Jul 062010
 

by Chris Guld, www.GeeksOnTour.com

First, just what is geotagging?  It’s attaching the latitude and longitude coordinates to a picture, a .jpg file, so it can be placed on a map in the location where it was taken.  When a photo is geotagged, these coordinates are part of the ‘metadata’ embedded in the file itself, just like the date and time where it was taken.

Picasa displays Geotagged pictures in ‘Places’

In the screenshot of Picasa below, you can tell which pictures have been geotagged by the little red balloon icon in the lower right of the picture.  If you open up the ‘Places’ pane, you will see the markers on the map.  Click on a marker, and you’ll see the picture.

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We all take for granted that the date and time of a photo is stored with the photo.  Someday (soon) we will also take for granted that the place of a photo is also automatically stored with the picture.

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Manual Geotagging

In previous articles I’ve written about how you can manually geotag a photo. They’ve, made it pretty easy, but it’s still something that takes a bit of time and thought.  For me, I’m just too lazy to make the effort.  But, if it can be done automatically, now that’s a different story!  I’d love to be able to see all my travel pictures pinned to the spot on the map where they were taken.  And now I can, as long as I take the picture with my Droid cell phone.

How Droid does Geotagging

I have the Motorola Droid cellphone from Verizon.  Other devices have this capability, but Droid is what I know.  You see, in addition to being a phone, and a camera, the Droid is also a GPS receiver.  It knows exactly where it is, so it can stamp the pictures taken with that information if you turn the setting on.

You’ll find the setting on the camera app.  Touch the menu option: image then ‘Settings’ and finally ‘Store Location’ and touch ‘Yes.’  From now on, when you take a picture with the Droid, it will include the location.  When you import that onto your computer and view it with Picasa, you will see the little red balloon and, if you open the Places pane, you’ll see the picture in place.  Here’s a little video:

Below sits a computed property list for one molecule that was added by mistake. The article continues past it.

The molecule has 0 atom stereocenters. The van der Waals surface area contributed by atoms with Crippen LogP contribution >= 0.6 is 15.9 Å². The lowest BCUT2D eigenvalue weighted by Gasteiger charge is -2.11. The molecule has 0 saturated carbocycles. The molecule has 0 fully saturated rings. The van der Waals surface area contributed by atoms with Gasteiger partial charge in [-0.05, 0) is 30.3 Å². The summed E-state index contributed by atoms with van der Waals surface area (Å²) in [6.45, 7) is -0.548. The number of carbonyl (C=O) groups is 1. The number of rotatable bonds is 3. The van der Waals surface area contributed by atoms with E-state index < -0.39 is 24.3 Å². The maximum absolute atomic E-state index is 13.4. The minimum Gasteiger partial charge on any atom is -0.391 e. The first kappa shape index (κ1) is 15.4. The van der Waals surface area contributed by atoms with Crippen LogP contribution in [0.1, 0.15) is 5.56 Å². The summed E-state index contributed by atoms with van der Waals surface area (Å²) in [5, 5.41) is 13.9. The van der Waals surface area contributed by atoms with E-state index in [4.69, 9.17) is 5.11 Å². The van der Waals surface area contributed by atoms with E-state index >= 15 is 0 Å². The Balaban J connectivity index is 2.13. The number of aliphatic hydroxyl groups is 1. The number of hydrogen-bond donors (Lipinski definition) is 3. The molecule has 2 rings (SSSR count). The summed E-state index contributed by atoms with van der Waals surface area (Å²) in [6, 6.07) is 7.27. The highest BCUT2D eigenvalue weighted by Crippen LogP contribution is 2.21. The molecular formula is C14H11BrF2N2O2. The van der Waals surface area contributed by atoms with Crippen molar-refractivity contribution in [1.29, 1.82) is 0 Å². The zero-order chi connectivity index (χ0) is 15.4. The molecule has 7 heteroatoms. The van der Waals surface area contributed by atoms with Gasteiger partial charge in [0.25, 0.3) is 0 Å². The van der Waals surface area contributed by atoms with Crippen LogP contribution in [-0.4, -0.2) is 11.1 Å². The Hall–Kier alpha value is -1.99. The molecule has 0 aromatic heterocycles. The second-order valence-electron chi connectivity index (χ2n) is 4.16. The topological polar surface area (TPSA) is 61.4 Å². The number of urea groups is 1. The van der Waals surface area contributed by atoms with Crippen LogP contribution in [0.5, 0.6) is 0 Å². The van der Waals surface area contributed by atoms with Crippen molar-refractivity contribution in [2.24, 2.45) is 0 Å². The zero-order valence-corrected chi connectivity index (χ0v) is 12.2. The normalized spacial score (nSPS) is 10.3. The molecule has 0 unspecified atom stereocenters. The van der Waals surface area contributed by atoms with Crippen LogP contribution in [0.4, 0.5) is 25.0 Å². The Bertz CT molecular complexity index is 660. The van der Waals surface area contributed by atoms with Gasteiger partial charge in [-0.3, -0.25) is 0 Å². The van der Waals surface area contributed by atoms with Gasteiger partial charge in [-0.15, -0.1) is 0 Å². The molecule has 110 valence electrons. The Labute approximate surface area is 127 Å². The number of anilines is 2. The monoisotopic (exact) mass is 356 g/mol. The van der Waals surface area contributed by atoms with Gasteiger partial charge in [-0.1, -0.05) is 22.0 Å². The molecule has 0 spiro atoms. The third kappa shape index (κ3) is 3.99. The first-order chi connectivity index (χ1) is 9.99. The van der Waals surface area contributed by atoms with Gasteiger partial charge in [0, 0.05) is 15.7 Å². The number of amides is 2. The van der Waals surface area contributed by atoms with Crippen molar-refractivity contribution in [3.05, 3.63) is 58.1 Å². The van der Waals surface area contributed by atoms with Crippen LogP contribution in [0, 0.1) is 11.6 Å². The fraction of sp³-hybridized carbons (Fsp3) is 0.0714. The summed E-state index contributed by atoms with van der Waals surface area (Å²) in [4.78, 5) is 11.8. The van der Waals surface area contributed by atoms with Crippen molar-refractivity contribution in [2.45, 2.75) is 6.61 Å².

I’ve even been known to snap a photo at a location when I’m not really taking it for the picture, I’m just taking it for the location.  I can later use that picture on the map to navigate back to the same spot.

Other methods to Auto-Geotag

The Droid isn’t the only device that will auto-geotag photos.  Other cell phone/cameras have a similar capability and you can also buy SD cards to Geotag. If you use any of these methods, please leave a comment and tell us about it.

MrsGeek

Traveling the country in an RV with her husband, Jim. We present seminars at RV rallies and computer clubs all over the country.

  One Response to “Automatically Geotag Pictures with Droid”

Comments (1)
  1. As you would probably guess, the iPhone has geotaged it’s photos by default since the introduction of the GPS on the 3G model. These tags can of course be read by Picasa or iLife as well as Aperture and the latest version of Lightroom (3). I am not sure why this feature is not on by default in the Droid – I cannot think of a reason not to have it on. I have also been using a Eye-Fi SDHD card (http://www.eye.fi/) in my camera which automatically adds geotagging info via wifi while in use. This has some limitations, but is reasonably priced option for cameras without built-in geotagging. Sony has a new point and shoot that is the first camera with a built in (as opposed to an accessory) GPS for geotagging. I think that this is destine to become the next must have feature in digital cameras. The iPhone also has an App for creating geotag tracks which can be used to update photos that were taken without geotags. Now someone is going to ask,”who needs geotagging?”. Only us geeks today, tomorrow, everyone.

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